I believe the holistic paradigm of Planetary Boundaries just got a big morale boost yesterday from the Pope.

Nowhere has the call for a comprehensive response to Earth’s health been more powerfully made than in Pope Francis’s so-called Climate Change Encyclical. The scope of the Pope’s encyclical is far, far more comprehensive than that of a call to reduce greenhouse gas emissions. It engages agriculture, forestry, mining, biodiversity, land use, pollutant emissions and all environmental aspects as they effect living conditions and health of peoples, and of all nature, non-uniformly and adversely across the entire globe.

The Pope’s encyclical is very long, but please read it, or at least skim it for those passages that can motivate and enliven the mission of the work we do in the world.

For instance, go to paragraph 164, where the Pope writes: “Yet the same ingenuity which has brought about enormous technological progress has so far proved incapable of finding effective ways of dealing with grave environmental and social problems worldwide. A global consensus is essential for confronting the deeper problems, which cannot be resolved by unilateral actions on the part of individual countries. Such a consensus could lead, for example, to planning a sustainable and diversified agriculture, developing renewable and less polluting forms of energy, encouraging a more efficient use of energy, promoting a better management of marine and forest resources, and ensuring universal access to drinking water.”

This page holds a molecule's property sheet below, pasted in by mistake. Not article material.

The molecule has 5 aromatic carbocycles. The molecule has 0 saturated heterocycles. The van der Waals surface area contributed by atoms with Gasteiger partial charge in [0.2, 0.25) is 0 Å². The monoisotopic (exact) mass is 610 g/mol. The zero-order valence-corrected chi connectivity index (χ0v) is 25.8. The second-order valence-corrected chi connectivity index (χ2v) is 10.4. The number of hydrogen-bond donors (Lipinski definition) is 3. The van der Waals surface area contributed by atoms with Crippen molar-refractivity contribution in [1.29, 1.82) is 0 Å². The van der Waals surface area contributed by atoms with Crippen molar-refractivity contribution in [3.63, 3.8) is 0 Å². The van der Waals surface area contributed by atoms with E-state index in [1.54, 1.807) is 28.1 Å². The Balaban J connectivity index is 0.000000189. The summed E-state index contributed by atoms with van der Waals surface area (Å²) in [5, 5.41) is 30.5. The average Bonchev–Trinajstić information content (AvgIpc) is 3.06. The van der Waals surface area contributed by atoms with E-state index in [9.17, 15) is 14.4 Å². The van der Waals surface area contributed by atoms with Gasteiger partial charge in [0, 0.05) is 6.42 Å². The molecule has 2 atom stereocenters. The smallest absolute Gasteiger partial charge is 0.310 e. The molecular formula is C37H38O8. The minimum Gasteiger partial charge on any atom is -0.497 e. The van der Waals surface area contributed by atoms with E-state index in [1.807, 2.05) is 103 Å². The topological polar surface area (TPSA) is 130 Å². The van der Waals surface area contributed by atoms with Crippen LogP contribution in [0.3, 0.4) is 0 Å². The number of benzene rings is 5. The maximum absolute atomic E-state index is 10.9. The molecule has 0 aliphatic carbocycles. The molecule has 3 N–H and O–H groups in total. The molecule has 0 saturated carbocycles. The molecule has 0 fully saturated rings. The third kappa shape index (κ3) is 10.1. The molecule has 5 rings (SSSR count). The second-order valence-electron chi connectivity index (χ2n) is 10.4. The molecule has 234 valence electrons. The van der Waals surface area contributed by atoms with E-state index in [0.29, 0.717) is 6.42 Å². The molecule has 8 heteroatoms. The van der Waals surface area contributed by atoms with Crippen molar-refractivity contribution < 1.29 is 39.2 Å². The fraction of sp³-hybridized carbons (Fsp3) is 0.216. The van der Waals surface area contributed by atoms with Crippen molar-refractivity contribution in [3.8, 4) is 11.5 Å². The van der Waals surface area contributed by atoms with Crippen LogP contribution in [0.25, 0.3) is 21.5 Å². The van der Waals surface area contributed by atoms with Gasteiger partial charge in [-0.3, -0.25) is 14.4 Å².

Let’s set our daily work in the complex and intriguing work of the Planetary Boundaries, and in the vast, noble context laid out for us by Pope Francis. Our wastewater profession wields important tools for accomplishing the task of lessening loadings of nitrogen and phosphorus, of reducing greenhouse gas emissions, of providing distributed energy, of erecting barriers to chemical pollution, of allowing intensification of agriculture, and of returning freshwater to safe human use.

We are a core aspect of achieving Planetary Boundaries, and, even more so now, of responding to the Pope’s challenge for the Care of Our Common Home.

 

For further exploration of Our Planetary Boundaries, check out "Fitting Sewage Treatment into Our Planetary Boundaries".